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Immigration Law and the U.S.–Mexico Border
¿Sí se puede?
By Kevin R. Johnson; Bernard Trujillo
312 pp. / 6.12 in x 9.25 in / 2011
Paper (978-0-8165-2780-9) [s]
  
Series
  - The Mexican American Experience

Related Interest
  - Law
  - Latina and Latino Studies
  - Borderlands Studies


Americans from radically different political persuasions agree on the need to "fix" the "broken" US immigration laws to address serious deficiencies and improve border enforcement. In Immigration
This is the first book to offer an introduction to immigration law and policy focusing on Mexican migration and Mexican Americans. Johnson is one of our nation's leading authorities on immigration law as well as on issues of race and civil rights.

—George A. Martinez, co-editor of A Reader on Race, Civil Rights, and American Law: A Multiracial Approach


Law and the US-Mexico Border
, Kevin Johnson and Bernard Trujillo focus on what for many is at the core of the entire immigration debate in modern America: immigration from Mexico.

In clear, reasonable prose, Johnson and Trujillo explore the long history of discrimination against US citizens of Mexican ancestry in the United States and the current movement against "illegal aliens"—persons depicted as not deserving fair treatment by US law. The authors argue that the United States has a special relationship with Mexico by virtue of sharing a 2,000-mile border and a "land-grab of epic proportions" when the United States "acquired" nearly two-thirds of Mexican territory between 1836 and 1853.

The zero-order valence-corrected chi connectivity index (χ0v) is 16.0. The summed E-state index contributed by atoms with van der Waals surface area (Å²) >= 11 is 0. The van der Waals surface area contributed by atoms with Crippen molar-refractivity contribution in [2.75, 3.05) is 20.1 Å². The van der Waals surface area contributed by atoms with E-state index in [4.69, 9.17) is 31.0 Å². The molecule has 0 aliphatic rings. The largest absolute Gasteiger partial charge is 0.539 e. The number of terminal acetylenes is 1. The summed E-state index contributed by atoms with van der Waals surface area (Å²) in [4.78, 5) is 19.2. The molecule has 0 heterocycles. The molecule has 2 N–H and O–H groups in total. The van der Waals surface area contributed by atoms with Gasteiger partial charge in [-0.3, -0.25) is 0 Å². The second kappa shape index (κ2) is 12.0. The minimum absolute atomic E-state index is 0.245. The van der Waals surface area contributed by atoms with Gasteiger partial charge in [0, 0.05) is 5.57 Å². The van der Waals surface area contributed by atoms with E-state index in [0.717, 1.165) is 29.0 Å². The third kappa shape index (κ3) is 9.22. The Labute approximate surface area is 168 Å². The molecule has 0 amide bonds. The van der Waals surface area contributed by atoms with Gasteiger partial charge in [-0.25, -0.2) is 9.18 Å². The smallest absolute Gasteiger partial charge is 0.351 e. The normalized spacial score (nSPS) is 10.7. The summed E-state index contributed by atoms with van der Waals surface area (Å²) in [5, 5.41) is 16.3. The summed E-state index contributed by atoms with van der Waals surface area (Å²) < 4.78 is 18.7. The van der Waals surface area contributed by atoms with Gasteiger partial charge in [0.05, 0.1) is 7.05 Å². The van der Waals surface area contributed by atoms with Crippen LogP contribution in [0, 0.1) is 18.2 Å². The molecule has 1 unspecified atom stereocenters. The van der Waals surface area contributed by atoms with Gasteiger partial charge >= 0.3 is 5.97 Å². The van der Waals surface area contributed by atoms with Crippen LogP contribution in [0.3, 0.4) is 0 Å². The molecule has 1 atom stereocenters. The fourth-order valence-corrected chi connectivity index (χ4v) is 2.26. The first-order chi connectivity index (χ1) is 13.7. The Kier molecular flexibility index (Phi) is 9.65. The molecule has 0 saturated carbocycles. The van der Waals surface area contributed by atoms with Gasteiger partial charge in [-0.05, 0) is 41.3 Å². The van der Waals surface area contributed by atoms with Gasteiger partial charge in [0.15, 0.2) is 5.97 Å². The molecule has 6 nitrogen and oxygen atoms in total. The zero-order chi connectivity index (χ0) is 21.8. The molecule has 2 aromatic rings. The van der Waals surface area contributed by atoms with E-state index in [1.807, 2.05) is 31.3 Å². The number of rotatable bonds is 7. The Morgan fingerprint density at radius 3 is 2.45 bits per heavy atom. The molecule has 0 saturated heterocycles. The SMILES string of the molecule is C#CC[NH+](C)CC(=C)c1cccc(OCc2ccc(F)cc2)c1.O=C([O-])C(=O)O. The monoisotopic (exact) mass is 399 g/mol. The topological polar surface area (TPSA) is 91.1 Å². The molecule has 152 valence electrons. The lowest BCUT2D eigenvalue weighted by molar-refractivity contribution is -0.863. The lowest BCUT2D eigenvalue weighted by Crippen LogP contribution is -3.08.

The authors explain US immigration law and policy in its many aspects—including the migration of labor, the place of state and local regulation over immigration, and the contributions of Mexican immigrants to the US economy. Their objective is to help thinking citizens on both sides of the border to sort through an issue with a long, emotional history that will undoubtedly continue to inflame politics until cooler, and better-informed, heads can prevail. The authors conclude by outlining possibilities for the future, sketching a possible movement to promote social justice. Great for use by students of immigration law, border studies, and Latino studies, this book will also be of interest to anyone wondering about the general state of immigration law as it pertains to our most troublesome border.


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